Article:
To begin cooking, place the clean, dry pan in the heat just until it is hot enough to “bounce” droplets of water off the dry pan.  If the water bounces, remove it from the heat and set it somewhere safe and let go of the pan.  If the pan is too hot, the oil may catch fire immediately when you put it in the pan. If this happens, put the lid on and wait until the pan cools.  Poor off the oil into a safe disposal area.  You will need to clean the pan before you can begin again.  Once the oil is in the pan, add then the chicken legs and return to the fire and turn the chicken to brown both sides.  Remove the pan it when the chicken is as done as you like.

Now that the cooking is done, you will want to clean the cooled pan.  This is the best part about cooking over a fire.  Empty to cooled oil to a safe area.  Grab some leaves and sticks to remove most of the oil and any “crumbs” in the bottom of the pan.  turn the pan upside down and place in the fire.  Allow to cook just until it stops smoking, just a few seconds or minutes.  If you leave it too long you will damage the pan.  Remove from flame and check for cleanliness.  If it needs to be cleaned again, let it cool and start the process again.

Once you are finished with the fire, douse it with water if available, then cover with the dirt from the hold you dug to ensure the fire smothers and does not escape the pit.  The pit will remain hot for a long time if it is not completely doused with water, so be careful where you walk.

Before you start practicing, read more information about the topic before you start.  Find someone who practices campfire cooking skills and ask them teach you.  If your teacher does anything that goes against the safety practices in the articles you read, do not use them as a teacher.  Only learn from the very best camp cooks.  D.P.N. assumes no responsibility for anyone who is learning this skill.  

Preppers and Veterinarians

Preppers and Veterinarians Make a Good Team.While prepping, most of us make sure we have enough supplies for our family, including furry friends.  That supply of pet meds and animal food is important to the well being of the whole family.  Dog and cats will bring in fleas and ticks, among other parasites if left untreated.  So, what about the relationship between a preppers and veterinarians?

Some animal parasites can be transferred to people, a lesson very well learned from watching Animal Planet’s “Monster Inside Me”.  Perhaps someone to have on your prepper team is the local veterinarian.  Even the American Veterinary Medical Association agrees having a veterinarian during an apocalypse is a good idea.  While veterinarians are best trained for the zombie apocalypse, they can transfer those skills over to any other doomsday event.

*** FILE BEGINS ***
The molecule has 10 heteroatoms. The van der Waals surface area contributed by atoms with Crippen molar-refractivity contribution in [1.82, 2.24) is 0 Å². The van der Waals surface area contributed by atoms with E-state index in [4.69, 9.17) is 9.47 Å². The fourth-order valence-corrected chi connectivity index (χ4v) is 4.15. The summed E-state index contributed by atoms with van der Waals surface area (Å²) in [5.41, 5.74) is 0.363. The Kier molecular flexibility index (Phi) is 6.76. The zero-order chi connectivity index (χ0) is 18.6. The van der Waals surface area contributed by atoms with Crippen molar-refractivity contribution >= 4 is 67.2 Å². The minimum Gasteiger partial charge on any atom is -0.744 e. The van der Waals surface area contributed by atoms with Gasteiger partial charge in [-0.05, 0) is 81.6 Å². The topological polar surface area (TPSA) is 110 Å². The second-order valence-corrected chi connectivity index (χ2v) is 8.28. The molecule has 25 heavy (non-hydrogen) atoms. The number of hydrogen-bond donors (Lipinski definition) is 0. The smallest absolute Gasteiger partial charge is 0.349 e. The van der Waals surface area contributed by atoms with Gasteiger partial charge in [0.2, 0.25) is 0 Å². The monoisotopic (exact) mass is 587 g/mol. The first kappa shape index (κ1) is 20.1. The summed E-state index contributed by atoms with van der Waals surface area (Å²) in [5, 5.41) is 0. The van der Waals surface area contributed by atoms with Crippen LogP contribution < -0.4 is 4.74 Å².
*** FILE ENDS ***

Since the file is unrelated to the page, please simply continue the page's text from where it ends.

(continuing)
From their website:

Now, under normal circumstances, of course, we would never recommend that a veterinarian treat a human, but in the midst of a zombie apocalypse, well … physicians might be hard to come by, governing boards and malpractice laws are out the window, and if one of your party is bleeding to death, a veterinarian just might give that person the best chance of survival.
It makes sense.  The article is entertaining, but still practical in a quirky way.  Finish reading it here.

Recycle and Reuse Series: Metal

Scrap Metal RecyclingNot everyone has a junk heap in the back yard or a pile of metal scraps out behind the barn.  But if you do, you know the value of metals.  That’s why you put each piece of metal in the pile.  You know it’s good for something, but you didn’t quite know what for, yet.  And so the pile grows.

If, on the other hand, you are the person who cleans out the shed or garage every now and then and hauls stuff off to the dump, stop and take a second look.  What in that pile is made of metal?  If you find you have thrown out metal objects take it back off the truck!

Ok, got that straightened out.  Now, what to do with that pile of junk?  First, sort it according to type of metal (iron, lead, steel, nickel, aluminum, other particular alloys).  Be sure to wash after handling lead and batteries.  Sorting metal is important because it is easier to find what you need when you need it; and if you sell it you will get more for it if it is already sorted.  Metal recycling companies pay less per pound if they have to sort it.

If you want to get fancy you can build bins to store it.  The bin would keep sharp edges inside, protecting people who pass by from potentially harmful cuts and scrapes.

Now for the tough decisions.  Almost every city with a population of 250,000 or more has a recycle company that buys all kinds of metal.  Some will even come get it without charging you for it.  But, as a prepper, do you want to sell it?  Selling the metal will give you extra money for purchasing preps or just paying the bills.  Keeping the metal should mean you have the equipment and skills to refashion the metal into something you need, or you know someone who will.

Once you have decided to keep the metal, it is important to make sure it won’t rust or corrode in it’s storage container.  Some climates, especially coastal regions, are hard on metal.  The salt air is continually at work to destroy some metals.  Paint and varnish fumes would be a problem if you need to apply heat to the metals.  Grease and oil  each provide a suitable barrier to protect your metals from corrosion and rust but will need to be washed off prior to use or applying heat.

Happy Prepping!